Thursday, March 08, 2007

Missing birds

I have long thought that birders tend to drastically overestimate the percentage of the continent's individual birds that we actually manage to see or hear. I know in the course of my daily routine I almost never come across other birders, and I am one. If I hardly ever come across them, it seems that a bird, going about its own, bird-thing-focused routine, would almost never happen to stumble within binocular range of a birder. So, indulge me in another of my little back-of-the-envelope calculations, and see if we can put some fast and loose numbers to this.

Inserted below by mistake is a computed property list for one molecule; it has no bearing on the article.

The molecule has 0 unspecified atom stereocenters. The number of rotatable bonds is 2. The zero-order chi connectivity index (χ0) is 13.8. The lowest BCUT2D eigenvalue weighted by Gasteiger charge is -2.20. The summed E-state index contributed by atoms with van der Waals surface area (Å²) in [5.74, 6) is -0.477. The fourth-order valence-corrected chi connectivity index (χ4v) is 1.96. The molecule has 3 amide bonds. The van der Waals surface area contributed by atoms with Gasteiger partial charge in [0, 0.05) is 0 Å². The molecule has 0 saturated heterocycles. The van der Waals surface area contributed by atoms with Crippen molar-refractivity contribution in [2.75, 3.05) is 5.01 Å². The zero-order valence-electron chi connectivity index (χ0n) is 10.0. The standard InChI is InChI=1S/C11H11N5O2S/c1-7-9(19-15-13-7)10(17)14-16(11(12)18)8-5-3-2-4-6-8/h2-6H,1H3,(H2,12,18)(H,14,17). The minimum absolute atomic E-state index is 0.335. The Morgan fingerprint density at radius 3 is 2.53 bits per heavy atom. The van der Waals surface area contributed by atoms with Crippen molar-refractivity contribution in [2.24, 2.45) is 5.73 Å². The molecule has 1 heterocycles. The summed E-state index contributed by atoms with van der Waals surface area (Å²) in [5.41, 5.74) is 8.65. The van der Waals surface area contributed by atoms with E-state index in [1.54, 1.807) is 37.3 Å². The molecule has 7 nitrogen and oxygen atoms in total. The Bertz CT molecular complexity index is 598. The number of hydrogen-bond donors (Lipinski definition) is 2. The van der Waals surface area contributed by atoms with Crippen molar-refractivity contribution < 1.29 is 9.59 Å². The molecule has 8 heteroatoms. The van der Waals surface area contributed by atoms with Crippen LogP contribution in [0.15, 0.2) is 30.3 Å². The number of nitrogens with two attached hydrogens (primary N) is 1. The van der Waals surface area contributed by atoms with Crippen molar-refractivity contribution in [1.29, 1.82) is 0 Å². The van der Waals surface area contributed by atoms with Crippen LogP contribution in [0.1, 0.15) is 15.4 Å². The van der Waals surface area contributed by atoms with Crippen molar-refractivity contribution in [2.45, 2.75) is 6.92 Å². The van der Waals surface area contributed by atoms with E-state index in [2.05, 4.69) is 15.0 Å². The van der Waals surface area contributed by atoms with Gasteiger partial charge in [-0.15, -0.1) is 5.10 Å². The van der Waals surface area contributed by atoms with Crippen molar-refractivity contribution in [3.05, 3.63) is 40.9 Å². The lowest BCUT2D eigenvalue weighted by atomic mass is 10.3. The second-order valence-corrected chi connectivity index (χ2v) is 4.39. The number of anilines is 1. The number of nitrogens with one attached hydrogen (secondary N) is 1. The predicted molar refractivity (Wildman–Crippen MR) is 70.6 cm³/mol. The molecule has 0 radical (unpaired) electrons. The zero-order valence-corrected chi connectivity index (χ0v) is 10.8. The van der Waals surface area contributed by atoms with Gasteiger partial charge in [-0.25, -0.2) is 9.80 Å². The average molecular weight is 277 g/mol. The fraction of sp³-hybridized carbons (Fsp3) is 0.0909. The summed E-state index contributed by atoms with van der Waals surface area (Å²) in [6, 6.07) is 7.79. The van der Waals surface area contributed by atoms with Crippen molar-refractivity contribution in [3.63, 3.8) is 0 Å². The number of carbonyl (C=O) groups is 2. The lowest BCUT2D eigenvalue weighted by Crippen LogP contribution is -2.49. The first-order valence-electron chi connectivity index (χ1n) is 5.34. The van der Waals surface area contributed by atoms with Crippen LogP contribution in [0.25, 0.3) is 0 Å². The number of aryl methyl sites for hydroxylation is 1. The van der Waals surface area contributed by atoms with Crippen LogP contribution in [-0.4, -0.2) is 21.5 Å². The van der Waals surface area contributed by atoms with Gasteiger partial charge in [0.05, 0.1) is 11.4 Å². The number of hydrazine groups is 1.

I have developed a general rule of thumb that in one hour spent in the field an experienced birder will find roughly the equivalent of all the birds in 0.1 square kilometer of land. This is very approximate, and of course not universal across species. Turkey Vultures are much more obvious than this, and LeConte's Sparrows are much better at staying hidden. But for the run-of-the-mill land bird in your average forest-field-and-park habitats, I find this rule of thumb to be a good rough estimate. For instance, I find it takes a couple of hours of criss-crossing my 16 ha farm to feel like I have seen the bulk of the birds on it (for the SI challenged, ha = hectare = 10,000 square meters; 100ha = 1 square km. Roughly 1 ha = a bit more than 2 acres). Or you can think of it this way: if you cover about 1 km of distance in an hour's birding, you have seen most of the birds within 50m either side of your path, and missed most of the birds farther away than this. Again, this is all very approximate, and there are infinite variations depending on whether you are sitting still, walking, bicycling, driving, in prairies, in deep forest, etc. etc. But we're doing that order-of-magnitude, back-of-the-envelope thing, so I'll take 10ha/hr as the generalized conversion factor for hours afield to area covered.**